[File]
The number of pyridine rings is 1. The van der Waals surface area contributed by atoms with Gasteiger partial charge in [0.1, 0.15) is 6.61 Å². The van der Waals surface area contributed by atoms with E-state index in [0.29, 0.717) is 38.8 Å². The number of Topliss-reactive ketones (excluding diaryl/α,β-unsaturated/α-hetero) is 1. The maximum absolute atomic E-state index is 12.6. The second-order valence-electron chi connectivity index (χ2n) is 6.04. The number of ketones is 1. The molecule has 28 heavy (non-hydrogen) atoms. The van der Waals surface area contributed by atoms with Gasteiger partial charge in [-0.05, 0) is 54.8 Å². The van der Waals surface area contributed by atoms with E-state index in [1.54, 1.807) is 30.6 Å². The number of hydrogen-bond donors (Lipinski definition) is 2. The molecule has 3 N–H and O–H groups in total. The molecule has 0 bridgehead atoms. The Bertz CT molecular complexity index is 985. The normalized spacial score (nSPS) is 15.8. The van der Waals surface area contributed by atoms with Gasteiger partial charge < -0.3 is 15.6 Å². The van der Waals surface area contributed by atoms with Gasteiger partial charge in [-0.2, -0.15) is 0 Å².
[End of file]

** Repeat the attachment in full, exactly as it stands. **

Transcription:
The number of pyridine rings is 1. The van der Waals surface area contributed by atoms with Gasteiger partial charge in [0.1, 0.15) is 6.61 Å². The van der Waals surface area contributed by atoms with E-state index in [0.29, 0.717) is 38.8 Å². The number of Topliss-reactive ketones (excluding diaryl/α,β-unsaturated/α-hetero) is 1. The maximum absolute atomic E-state index is 12.6. The second-order valence-electron chi connectivity index (χ2n) is 6.04. The number of ketones is 1. The molecule has 28 heavy (non-hydrogen) atoms. The van der Waals surface area contributed by atoms with Gasteiger partial charge in [-0.05, 0) is 54.8 Å². The van der Waals surface area contributed by atoms with E-state index in [1.54, 1.807) is 30.6 Å². The number of hydrogen-bond donors (Lipinski definition) is 2. The molecule has 3 N–H and O–H groups in total. The molecule has 0 bridgehead atoms. The Bertz CT molecular complexity index is 985. The normalized spacial score (nSPS) is 15.8. The van der Waals surface area contributed by atoms with Gasteiger partial charge < -0.3 is 15.6 Å². The van der Waals surface area contributed by atoms with Gasteiger partial charge in [-0.2, -0.15) is 0 Å².